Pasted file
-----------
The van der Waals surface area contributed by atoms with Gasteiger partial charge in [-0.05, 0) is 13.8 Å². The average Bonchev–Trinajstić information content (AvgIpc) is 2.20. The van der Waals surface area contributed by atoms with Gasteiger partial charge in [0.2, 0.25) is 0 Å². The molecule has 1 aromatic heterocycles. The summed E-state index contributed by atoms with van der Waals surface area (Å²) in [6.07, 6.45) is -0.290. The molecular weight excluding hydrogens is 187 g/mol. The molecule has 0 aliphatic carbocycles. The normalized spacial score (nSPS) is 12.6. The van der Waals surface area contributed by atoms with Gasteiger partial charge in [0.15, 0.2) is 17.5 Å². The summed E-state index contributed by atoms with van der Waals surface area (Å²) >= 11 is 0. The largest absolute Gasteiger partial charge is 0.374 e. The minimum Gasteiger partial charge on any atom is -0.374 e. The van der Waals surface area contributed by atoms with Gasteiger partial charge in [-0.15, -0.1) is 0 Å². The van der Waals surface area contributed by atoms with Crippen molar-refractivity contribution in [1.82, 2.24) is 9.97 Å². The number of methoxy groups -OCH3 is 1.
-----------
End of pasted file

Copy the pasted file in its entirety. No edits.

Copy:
The van der Waals surface area contributed by atoms with Gasteiger partial charge in [-0.05, 0) is 13.8 Å². The average Bonchev–Trinajstić information content (AvgIpc) is 2.20. The van der Waals surface area contributed by atoms with Gasteiger partial charge in [0.2, 0.25) is 0 Å². The molecule has 1 aromatic heterocycles. The summed E-state index contributed by atoms with van der Waals surface area (Å²) in [6.07, 6.45) is -0.290. The molecular weight excluding hydrogens is 187 g/mol. The molecule has 0 aliphatic carbocycles. The normalized spacial score (nSPS) is 12.6. The van der Waals surface area contributed by atoms with Gasteiger partial charge in [0.15, 0.2) is 17.5 Å². The summed E-state index contributed by atoms with van der Waals surface area (Å²) >= 11 is 0. The largest absolute Gasteiger partial charge is 0.374 e. The minimum Gasteiger partial charge on any atom is -0.374 e. The van der Waals surface area contributed by atoms with Gasteiger partial charge in [-0.15, -0.1) is 0 Å². The van der Waals surface area contributed by atoms with Crippen molar-refractivity contribution in [1.82, 2.24) is 9.97 Å². The number of methoxy groups -OCH3 is 1.